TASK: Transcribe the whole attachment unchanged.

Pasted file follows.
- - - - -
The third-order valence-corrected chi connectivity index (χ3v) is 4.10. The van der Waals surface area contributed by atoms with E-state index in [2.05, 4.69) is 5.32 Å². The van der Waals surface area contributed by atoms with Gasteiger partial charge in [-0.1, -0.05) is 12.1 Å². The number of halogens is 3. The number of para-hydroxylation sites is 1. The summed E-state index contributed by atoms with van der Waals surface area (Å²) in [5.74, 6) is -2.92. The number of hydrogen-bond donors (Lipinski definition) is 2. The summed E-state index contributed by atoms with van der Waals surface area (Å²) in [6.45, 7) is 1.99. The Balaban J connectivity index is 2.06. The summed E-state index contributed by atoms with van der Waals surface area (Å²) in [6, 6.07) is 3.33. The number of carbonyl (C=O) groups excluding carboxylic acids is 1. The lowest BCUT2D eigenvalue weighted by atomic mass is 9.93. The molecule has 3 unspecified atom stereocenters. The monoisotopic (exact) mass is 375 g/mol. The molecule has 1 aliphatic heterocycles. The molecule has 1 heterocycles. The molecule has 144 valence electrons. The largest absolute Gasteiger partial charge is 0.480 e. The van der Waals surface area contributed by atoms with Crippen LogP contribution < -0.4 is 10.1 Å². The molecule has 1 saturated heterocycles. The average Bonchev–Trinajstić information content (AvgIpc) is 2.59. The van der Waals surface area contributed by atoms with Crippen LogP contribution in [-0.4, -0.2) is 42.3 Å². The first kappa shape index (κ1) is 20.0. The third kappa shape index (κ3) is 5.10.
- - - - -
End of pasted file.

The third-order valence-corrected chi connectivity index (χ3v) is 4.10. The van der Waals surface area contributed by atoms with E-state index in [2.05, 4.69) is 5.32 Å². The van der Waals surface area contributed by atoms with Gasteiger partial charge in [-0.1, -0.05) is 12.1 Å². The number of halogens is 3. The number of para-hydroxylation sites is 1. The summed E-state index contributed by atoms with van der Waals surface area (Å²) in [5.74, 6) is -2.92. The number of hydrogen-bond donors (Lipinski definition) is 2. The summed E-state index contributed by atoms with van der Waals surface area (Å²) in [6.45, 7) is 1.99. The Balaban J connectivity index is 2.06. The summed E-state index contributed by atoms with van der Waals surface area (Å²) in [6, 6.07) is 3.33. The number of carbonyl (C=O) groups excluding carboxylic acids is 1. The lowest BCUT2D eigenvalue weighted by atomic mass is 9.93. The molecule has 3 unspecified atom stereocenters. The monoisotopic (exact) mass is 375 g/mol. The molecule has 1 aliphatic heterocycles. The molecule has 1 heterocycles. The molecule has 144 valence electrons. The largest absolute Gasteiger partial charge is 0.480 e. The van der Waals surface area contributed by atoms with Crippen LogP contribution < -0.4 is 10.1 Å². The molecule has 1 saturated heterocycles. The average Bonchev–Trinajstić information content (AvgIpc) is 2.59. The van der Waals surface area contributed by atoms with Crippen LogP contribution in [-0.4, -0.2) is 42.3 Å². The first kappa shape index (κ1) is 20.0. The third kappa shape index (κ3) is 5.10.